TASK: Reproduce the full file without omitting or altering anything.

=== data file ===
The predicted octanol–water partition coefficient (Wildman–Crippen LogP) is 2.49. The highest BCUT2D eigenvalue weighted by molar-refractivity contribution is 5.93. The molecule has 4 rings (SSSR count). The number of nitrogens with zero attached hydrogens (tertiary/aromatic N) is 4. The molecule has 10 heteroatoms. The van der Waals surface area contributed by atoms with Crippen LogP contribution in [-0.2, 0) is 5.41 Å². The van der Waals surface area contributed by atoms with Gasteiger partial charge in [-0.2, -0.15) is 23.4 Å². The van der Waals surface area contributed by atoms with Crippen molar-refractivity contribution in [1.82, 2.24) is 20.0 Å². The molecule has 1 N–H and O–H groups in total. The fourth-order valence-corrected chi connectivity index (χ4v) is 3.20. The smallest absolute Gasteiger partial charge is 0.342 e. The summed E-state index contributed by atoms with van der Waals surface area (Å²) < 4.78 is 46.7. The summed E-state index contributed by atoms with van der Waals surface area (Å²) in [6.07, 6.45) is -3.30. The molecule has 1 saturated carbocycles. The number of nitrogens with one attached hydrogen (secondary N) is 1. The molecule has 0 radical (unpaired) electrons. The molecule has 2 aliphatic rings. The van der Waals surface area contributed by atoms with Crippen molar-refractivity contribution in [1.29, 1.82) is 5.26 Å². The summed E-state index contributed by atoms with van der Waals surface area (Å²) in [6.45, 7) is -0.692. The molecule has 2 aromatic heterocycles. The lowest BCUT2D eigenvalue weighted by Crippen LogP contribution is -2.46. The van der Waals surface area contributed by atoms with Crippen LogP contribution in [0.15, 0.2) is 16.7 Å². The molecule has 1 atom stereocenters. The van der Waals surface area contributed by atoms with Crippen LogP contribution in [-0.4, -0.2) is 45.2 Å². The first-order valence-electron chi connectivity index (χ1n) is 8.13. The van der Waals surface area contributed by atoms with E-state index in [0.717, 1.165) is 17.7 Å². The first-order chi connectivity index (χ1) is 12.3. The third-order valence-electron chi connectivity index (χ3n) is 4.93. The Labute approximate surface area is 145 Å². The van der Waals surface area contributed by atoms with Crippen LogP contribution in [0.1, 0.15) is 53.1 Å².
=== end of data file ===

The predicted octanol–water partition coefficient (Wildman–Crippen LogP) is 2.49. The highest BCUT2D eigenvalue weighted by molar-refractivity contribution is 5.93. The molecule has 4 rings (SSSR count). The number of nitrogens with zero attached hydrogens (tertiary/aromatic N) is 4. The molecule has 10 heteroatoms. The van der Waals surface area contributed by atoms with Crippen LogP contribution in [-0.2, 0) is 5.41 Å². The van der Waals surface area contributed by atoms with Gasteiger partial charge in [-0.2, -0.15) is 23.4 Å². The van der Waals surface area contributed by atoms with Crippen molar-refractivity contribution in [1.82, 2.24) is 20.0 Å². The molecule has 1 N–H and O–H groups in total. The fourth-order valence-corrected chi connectivity index (χ4v) is 3.20. The smallest absolute Gasteiger partial charge is 0.342 e. The summed E-state index contributed by atoms with van der Waals surface area (Å²) < 4.78 is 46.7. The summed E-state index contributed by atoms with van der Waals surface area (Å²) in [6.07, 6.45) is -3.30. The molecule has 1 saturated carbocycles. The number of nitrogens with one attached hydrogen (secondary N) is 1. The molecule has 0 radical (unpaired) electrons. The molecule has 2 aliphatic rings. The van der Waals surface area contributed by atoms with Crippen molar-refractivity contribution in [1.29, 1.82) is 5.26 Å². The summed E-state index contributed by atoms with van der Waals surface area (Å²) in [6.45, 7) is -0.692. The molecule has 2 aromatic heterocycles. The lowest BCUT2D eigenvalue weighted by Crippen LogP contribution is -2.46. The van der Waals surface area contributed by atoms with Crippen LogP contribution in [0.15, 0.2) is 16.7 Å². The molecule has 1 atom stereocenters. The van der Waals surface area contributed by atoms with Crippen LogP contribution in [-0.4, -0.2) is 45.2 Å². The first-order valence-electron chi connectivity index (χ1n) is 8.13. The van der Waals surface area contributed by atoms with E-state index in [0.717, 1.165) is 17.7 Å². The first-order chi connectivity index (χ1) is 12.3. The third-order valence-electron chi connectivity index (χ3n) is 4.93. The Labute approximate surface area is 145 Å². The van der Waals surface area contributed by atoms with Crippen LogP contribution in [0.1, 0.15) is 53.1 Å².